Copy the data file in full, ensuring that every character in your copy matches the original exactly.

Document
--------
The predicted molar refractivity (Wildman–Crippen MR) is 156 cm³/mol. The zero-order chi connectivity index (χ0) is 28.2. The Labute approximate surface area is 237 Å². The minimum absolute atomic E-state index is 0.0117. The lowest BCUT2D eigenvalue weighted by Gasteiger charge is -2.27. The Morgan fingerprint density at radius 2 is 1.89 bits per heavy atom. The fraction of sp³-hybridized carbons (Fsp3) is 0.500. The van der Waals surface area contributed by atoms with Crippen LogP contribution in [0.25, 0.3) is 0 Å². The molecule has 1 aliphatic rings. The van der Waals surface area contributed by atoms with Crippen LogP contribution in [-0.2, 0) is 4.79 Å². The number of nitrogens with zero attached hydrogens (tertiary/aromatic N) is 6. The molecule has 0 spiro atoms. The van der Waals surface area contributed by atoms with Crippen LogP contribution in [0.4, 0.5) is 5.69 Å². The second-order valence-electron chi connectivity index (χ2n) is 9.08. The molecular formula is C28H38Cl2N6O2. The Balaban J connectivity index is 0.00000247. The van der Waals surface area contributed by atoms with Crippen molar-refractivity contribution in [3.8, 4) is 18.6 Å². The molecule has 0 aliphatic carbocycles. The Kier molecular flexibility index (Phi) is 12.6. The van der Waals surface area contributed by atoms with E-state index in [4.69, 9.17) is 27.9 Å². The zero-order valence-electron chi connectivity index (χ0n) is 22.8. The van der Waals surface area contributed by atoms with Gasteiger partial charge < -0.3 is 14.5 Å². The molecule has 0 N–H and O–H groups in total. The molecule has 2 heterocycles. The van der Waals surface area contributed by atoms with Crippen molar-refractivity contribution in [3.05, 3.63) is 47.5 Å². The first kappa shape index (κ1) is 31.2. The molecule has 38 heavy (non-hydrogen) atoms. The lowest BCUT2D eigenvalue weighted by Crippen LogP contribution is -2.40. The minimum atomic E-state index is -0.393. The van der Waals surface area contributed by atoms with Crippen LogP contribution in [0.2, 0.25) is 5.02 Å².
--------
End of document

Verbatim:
The predicted molar refractivity (Wildman–Crippen MR) is 156 cm³/mol. The zero-order chi connectivity index (χ0) is 28.2. The Labute approximate surface area is 237 Å². The minimum absolute atomic E-state index is 0.0117. The lowest BCUT2D eigenvalue weighted by Gasteiger charge is -2.27. The Morgan fingerprint density at radius 2 is 1.89 bits per heavy atom. The fraction of sp³-hybridized carbons (Fsp3) is 0.500. The van der Waals surface area contributed by atoms with Crippen LogP contribution in [0.25, 0.3) is 0 Å². The molecule has 1 aliphatic rings. The van der Waals surface area contributed by atoms with Crippen LogP contribution in [-0.2, 0) is 4.79 Å². The number of nitrogens with zero attached hydrogens (tertiary/aromatic N) is 6. The molecule has 0 spiro atoms. The van der Waals surface area contributed by atoms with Crippen LogP contribution in [0.4, 0.5) is 5.69 Å². The second-order valence-electron chi connectivity index (χ2n) is 9.08. The molecular formula is C28H38Cl2N6O2. The Balaban J connectivity index is 0.00000247. The van der Waals surface area contributed by atoms with Crippen molar-refractivity contribution in [3.8, 4) is 18.6 Å². The molecule has 0 aliphatic carbocycles. The Kier molecular flexibility index (Phi) is 12.6. The van der Waals surface area contributed by atoms with E-state index in [4.69, 9.17) is 27.9 Å². The zero-order valence-electron chi connectivity index (χ0n) is 22.8. The van der Waals surface area contributed by atoms with Gasteiger partial charge < -0.3 is 14.5 Å². The molecule has 0 N–H and O–H groups in total. The molecule has 2 heterocycles. The van der Waals surface area contributed by atoms with Crippen molar-refractivity contribution in [3.05, 3.63) is 47.5 Å². The first kappa shape index (κ1) is 31.2. The molecule has 38 heavy (non-hydrogen) atoms. The lowest BCUT2D eigenvalue weighted by Crippen LogP contribution is -2.40. The minimum atomic E-state index is -0.393. The van der Waals surface area contributed by atoms with Crippen LogP contribution in [0.2, 0.25) is 5.02 Å².